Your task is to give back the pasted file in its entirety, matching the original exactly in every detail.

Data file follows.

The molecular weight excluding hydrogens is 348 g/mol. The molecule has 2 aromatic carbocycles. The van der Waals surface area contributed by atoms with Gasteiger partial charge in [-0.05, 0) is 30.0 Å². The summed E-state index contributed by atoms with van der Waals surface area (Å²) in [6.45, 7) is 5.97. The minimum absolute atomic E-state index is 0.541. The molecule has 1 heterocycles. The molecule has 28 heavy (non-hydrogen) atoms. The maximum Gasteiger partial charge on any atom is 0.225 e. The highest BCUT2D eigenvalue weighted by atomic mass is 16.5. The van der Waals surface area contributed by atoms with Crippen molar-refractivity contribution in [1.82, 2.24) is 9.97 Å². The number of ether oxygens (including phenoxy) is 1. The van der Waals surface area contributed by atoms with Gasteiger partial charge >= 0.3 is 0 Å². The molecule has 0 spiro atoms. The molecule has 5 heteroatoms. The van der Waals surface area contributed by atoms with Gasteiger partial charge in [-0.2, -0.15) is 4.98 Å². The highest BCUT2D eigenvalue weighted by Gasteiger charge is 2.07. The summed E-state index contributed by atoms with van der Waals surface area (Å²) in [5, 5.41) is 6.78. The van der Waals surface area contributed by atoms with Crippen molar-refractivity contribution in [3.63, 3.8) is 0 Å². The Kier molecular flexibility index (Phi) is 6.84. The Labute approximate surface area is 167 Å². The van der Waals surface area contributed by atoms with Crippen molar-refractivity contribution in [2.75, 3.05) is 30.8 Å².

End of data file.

The molecular weight excluding hydrogens is 348 g/mol. The molecule has 2 aromatic carbocycles. The van der Waals surface area contributed by atoms with Gasteiger partial charge in [-0.05, 0) is 30.0 Å². The summed E-state index contributed by atoms with van der Waals surface area (Å²) in [6.45, 7) is 5.97. The minimum absolute atomic E-state index is 0.541. The molecule has 1 heterocycles. The molecule has 28 heavy (non-hydrogen) atoms. The maximum Gasteiger partial charge on any atom is 0.225 e. The highest BCUT2D eigenvalue weighted by atomic mass is 16.5. The van der Waals surface area contributed by atoms with Crippen molar-refractivity contribution in [1.82, 2.24) is 9.97 Å². The number of ether oxygens (including phenoxy) is 1. The van der Waals surface area contributed by atoms with Gasteiger partial charge >= 0.3 is 0 Å². The molecule has 0 spiro atoms. The molecule has 5 heteroatoms. The van der Waals surface area contributed by atoms with Gasteiger partial charge in [-0.2, -0.15) is 4.98 Å². The highest BCUT2D eigenvalue weighted by Gasteiger charge is 2.07. The summed E-state index contributed by atoms with van der Waals surface area (Å²) in [5, 5.41) is 6.78. The van der Waals surface area contributed by atoms with Crippen molar-refractivity contribution in [3.63, 3.8) is 0 Å². The Kier molecular flexibility index (Phi) is 6.84. The Labute approximate surface area is 167 Å². The van der Waals surface area contributed by atoms with Crippen molar-refractivity contribution in [2.75, 3.05) is 30.8 Å².